A NEW LIST OF 83 WANTED ISSUED IN SAUDI ARBIA
One of the most wanted Sultan Raid al-Otaibi, no. 32 in the list, was already pronounced dead, on 01/12/2007, in Iraq’s capital, Baghdad, after a fierce battle with American forces in the city. Another one of the most wanted, Abdullah Mohammed Abdullah al-Ayad, no. 47 in the list,was profiled as a deceased “martyr” in a propaganda video released by Al Qaeda’s As-Sahab Media Foundation in early 2008. also in the list Saleh al-Qaraawi the futire commander of “Abdullah al-Azzam Brigades” in the Levant – Sham in Arabic (see – Jund al-Sham ).
One of the 83 listed – Abdullah Hassan Tali al-Asiri committed the suicide attack against Saudi prince Muhammad bin Nayef, responsible for security in Jeddah, on 08/27/2009 (see – Jeddah 08.27.09), while his brother Ibrahim H. al-Asiri became the special bomb maker expert of Al-Qaeda in the Arabian Peninsula (see – YEMENs Bombs Investigation).
Another militant, Fawwaz al-Otaibi, has given himself up to authorities, according to an Interior Ministry statement, on 09/02/2009.
The kingdom has put many militants returning from the USA detention centre at Guantanamo Bay or from Iraq through rehabilitation programs. But officials have acknowledged recently that some of these have rejoined armed groups.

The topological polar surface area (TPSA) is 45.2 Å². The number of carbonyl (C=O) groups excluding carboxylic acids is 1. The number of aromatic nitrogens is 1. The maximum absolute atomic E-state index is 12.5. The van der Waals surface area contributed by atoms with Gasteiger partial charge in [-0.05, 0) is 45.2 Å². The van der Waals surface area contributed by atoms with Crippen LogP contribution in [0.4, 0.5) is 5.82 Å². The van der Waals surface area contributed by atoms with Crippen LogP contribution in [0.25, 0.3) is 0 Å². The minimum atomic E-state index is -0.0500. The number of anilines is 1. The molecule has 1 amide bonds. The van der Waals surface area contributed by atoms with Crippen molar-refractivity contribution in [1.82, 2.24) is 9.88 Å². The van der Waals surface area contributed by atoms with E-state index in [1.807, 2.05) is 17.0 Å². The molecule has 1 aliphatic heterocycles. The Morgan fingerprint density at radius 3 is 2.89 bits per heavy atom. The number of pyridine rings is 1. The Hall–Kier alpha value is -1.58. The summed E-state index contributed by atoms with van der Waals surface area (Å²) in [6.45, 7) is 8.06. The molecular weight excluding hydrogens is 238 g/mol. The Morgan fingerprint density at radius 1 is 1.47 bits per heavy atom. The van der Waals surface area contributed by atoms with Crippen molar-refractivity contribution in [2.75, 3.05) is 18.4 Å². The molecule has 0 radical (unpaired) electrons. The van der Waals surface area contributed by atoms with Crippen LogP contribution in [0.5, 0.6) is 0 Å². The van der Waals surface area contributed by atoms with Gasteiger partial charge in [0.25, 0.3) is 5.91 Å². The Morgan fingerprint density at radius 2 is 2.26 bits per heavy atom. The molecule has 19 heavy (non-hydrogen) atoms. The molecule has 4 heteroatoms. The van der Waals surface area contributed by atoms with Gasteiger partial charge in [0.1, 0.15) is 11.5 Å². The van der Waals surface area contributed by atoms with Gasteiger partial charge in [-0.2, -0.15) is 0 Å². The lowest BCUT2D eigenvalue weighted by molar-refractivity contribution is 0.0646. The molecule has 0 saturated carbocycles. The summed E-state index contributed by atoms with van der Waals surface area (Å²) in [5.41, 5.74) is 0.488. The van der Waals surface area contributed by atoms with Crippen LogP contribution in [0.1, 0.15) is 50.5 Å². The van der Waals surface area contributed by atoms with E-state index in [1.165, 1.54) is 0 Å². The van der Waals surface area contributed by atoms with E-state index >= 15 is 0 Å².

Last month Al Qaeda wing in neighboring Yemen named two Saudis released from Guantanamo as commanders.
Interior ministry spokesman Brig Gen Mansour al-Turki told the Associated Press news agency that the men should turn themselves in to Saudi embassies. “They will help them return to Saudi Arabia and unite with their families,” he said.
“Reuniting with their families may not happen instantly. There may be a process that might include rehabilitation.” The Saudi-owned Al-Arabiya satellite news channel identified one of the 83 wanted as Saleh al-Qaraawi, leader of Al Qaeda in Saudi Arabia.
Saudi TV cited an interior ministry official as saying 15 other men had gone back to their families, and “been helped to return to a normal life”. It said the men had “adopted the straying ideology”, a reference to Al Qaeda.
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